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Longitudinal MicroCT Derived Biomarkers in Silicosis Fibrosis Model

Pulmonary Fibrosis (PF) is a type of interstitial lung disease with a poor prognosis and response to current therapies. During the progress of this disease, the build-up of fibrotic tissue leads to an overall rigidity of lung architecture, leading to a gradual decline in lung function.

Despite a wealth of experimental findings on pathogenic mechanisms and promising therapeutic targets, there are only a few drugs currently available to slow down the progression of PF and not halt nor reverse the disease. This translational gap in the PF field from bench to bedside has been slowly converging. This disparity is due to several factors, such as the limitations in current PF animal models being able to exactly mimic the human PF disease in terms of screening techniques and the evolution of the disease.

A recent publication by Dekoster, K., et al, (2020) in Nature Scientific Reports sheds light on the importance of using longitudinal biomarkers in pre-clinical fibrosis models to identify early critical windows for therapeutic intervention. In this study, researchers used micro-computer-tomography to monitor the progression of experimental silica-induced PF, which were then cross-validated by end-point lung mechanics measurements, inflammatory evaluations, and histopathological analysis at each time point. Researchers chose a silica-induced model of PF as it serves as non-resolving fibrosis similar to a human PF and is more persistent with a longer disease window to test progression and therapeutics when compared to the classic Bleomycin model.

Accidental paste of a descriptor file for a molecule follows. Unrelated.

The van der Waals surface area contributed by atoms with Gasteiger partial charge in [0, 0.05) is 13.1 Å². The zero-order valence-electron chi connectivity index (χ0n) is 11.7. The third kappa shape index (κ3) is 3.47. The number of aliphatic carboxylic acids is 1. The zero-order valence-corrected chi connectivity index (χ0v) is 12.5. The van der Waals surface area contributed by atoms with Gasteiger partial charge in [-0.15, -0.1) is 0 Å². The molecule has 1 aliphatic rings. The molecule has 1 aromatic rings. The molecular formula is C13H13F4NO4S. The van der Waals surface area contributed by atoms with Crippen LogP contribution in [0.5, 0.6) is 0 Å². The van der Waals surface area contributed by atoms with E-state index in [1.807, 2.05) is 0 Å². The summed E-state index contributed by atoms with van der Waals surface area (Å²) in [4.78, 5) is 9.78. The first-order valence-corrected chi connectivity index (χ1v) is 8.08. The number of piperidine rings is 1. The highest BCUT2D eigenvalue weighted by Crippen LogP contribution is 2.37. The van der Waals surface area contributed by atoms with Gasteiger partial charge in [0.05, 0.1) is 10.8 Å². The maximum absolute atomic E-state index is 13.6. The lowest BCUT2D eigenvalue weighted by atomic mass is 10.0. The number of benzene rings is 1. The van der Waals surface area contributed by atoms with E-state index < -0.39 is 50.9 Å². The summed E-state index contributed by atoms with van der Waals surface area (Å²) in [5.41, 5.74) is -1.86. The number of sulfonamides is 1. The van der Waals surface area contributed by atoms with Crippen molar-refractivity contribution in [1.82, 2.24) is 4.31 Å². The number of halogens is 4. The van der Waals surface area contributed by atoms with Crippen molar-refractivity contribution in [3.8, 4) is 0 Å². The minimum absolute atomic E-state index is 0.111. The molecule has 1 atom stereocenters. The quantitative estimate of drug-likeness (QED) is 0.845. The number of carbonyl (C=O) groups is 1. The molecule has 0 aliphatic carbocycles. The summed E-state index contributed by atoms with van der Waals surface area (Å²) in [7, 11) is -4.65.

In this study, two main parameters derived from their Micro-CT Scans were; the non-aerated lung volume (a biomarker for the degree of pathology) and the aerated lung volume (a biomarker for lung function). Overall, both the aerated and non-aerated lung volume was significantly increased in the silica-induced model when compared to the saline controls. The flexiVent system was used in conjunction to characterize complete lung function at every target endpoint, to cross-validate microCT findings. Results show that tissue hysteresivity correlated nicely with the total Lung Volume, and the clinically translatable measurements of flow limitation correlated with non-aerated volume. Additionally, inspiratory capacity correlated with the aerated lung volume. Interestingly, certain ex vivo inflammatory and fibrotic readouts, such as protein concentrations in BAL and serum, along with hydroxyproline, correlated with the non-aerated lung volume.

This study demonstrates that in vivo longitudinal μCT-derived biomarkers allow for validated identification and quantification of disease progression in a longitudinal approach to silica-induced PF models.

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